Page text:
What if the pipeline isn’t the problem? What if, after arriving, it’s just too unbearable for women to stay in the water?
“At CMU, my class was made up of 40 percent or 50 percent women, but in real life, that just didn’t translate.” Thomspon says. “I just didn’t love the work enough to tolerate all of those microagressions.”
Bethanye Blount, Co-founder and CEO of Silicon Valley tech company Cathy Labs, told The Atlantic she’s spent a quarter century navigating sexist slights, harassing behavior, and awkward silences when she approaches a group of male coworkers. Decades later, Blount says she still has to warn younger women to keep their drinks covered at tech conferences, which are “breeding grounds for unwanted sexual advances and assaults.”
“I am angry that things are no better for a 22-year-old at the beginning of her career than they were for me 25 years ago when I was just starting out,” she said.
In a study aptly titled “The Elephant in the Valley,” researchers polled more than 200 women in top positions at Silicon Valley tech firms. Nearly all of them reported sexist interactions — in fact, 87 percent received demeaning comments from male colleagues, 84 percent were told they were too aggressive, and 90 percent witnessed sexist or abusive behavior at industry events. Beyond the demeaning comments and critiques are the 60 percent of women in tech who have received unwanted sexual advances from coworkers or superiors, with one in three (one in three!) women having felt afraid for their personal safety in a work environment.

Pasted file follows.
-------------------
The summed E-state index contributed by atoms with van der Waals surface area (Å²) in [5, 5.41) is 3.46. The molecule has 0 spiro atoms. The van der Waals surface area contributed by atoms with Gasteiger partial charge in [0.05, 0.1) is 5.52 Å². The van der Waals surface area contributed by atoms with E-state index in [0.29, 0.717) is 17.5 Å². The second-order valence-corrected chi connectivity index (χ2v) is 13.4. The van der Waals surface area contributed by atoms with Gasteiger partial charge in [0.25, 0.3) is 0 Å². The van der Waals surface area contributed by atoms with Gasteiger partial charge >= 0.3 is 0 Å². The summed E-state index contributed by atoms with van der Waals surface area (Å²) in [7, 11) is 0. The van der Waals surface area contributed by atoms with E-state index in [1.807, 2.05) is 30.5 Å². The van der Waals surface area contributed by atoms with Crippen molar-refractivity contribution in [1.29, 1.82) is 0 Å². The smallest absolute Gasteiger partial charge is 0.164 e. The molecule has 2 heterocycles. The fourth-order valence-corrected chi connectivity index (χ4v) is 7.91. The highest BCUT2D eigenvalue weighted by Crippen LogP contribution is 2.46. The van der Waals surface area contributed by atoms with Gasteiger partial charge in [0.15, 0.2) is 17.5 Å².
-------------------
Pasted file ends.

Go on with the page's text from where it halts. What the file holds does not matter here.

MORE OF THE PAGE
There are a dizzying number of factors forcing American women in all professions out of the workforce: Problems such as no paid maternity leave and the still-there-even-though-its-2017 wage gap are just the tip of the iceberg. Funnily enough, tech and other STEM-related companies are typically at the forefront of challenging these sexist social norms, from offering accommodating benefits for working mothers to enacting salary transparency policies.
Climbing ladders loses its appeal if you’re forced to dodge sexism and harassment the whole way up.
Even with a wave of benefits meant to make the workplace more accessible and equitable for women, we’re still leaving STEM in droves. Climbing ladders loses its appeal if you’re forced to dodge sexism and harassment the whole way up. So what do we do about it?
Push for better training.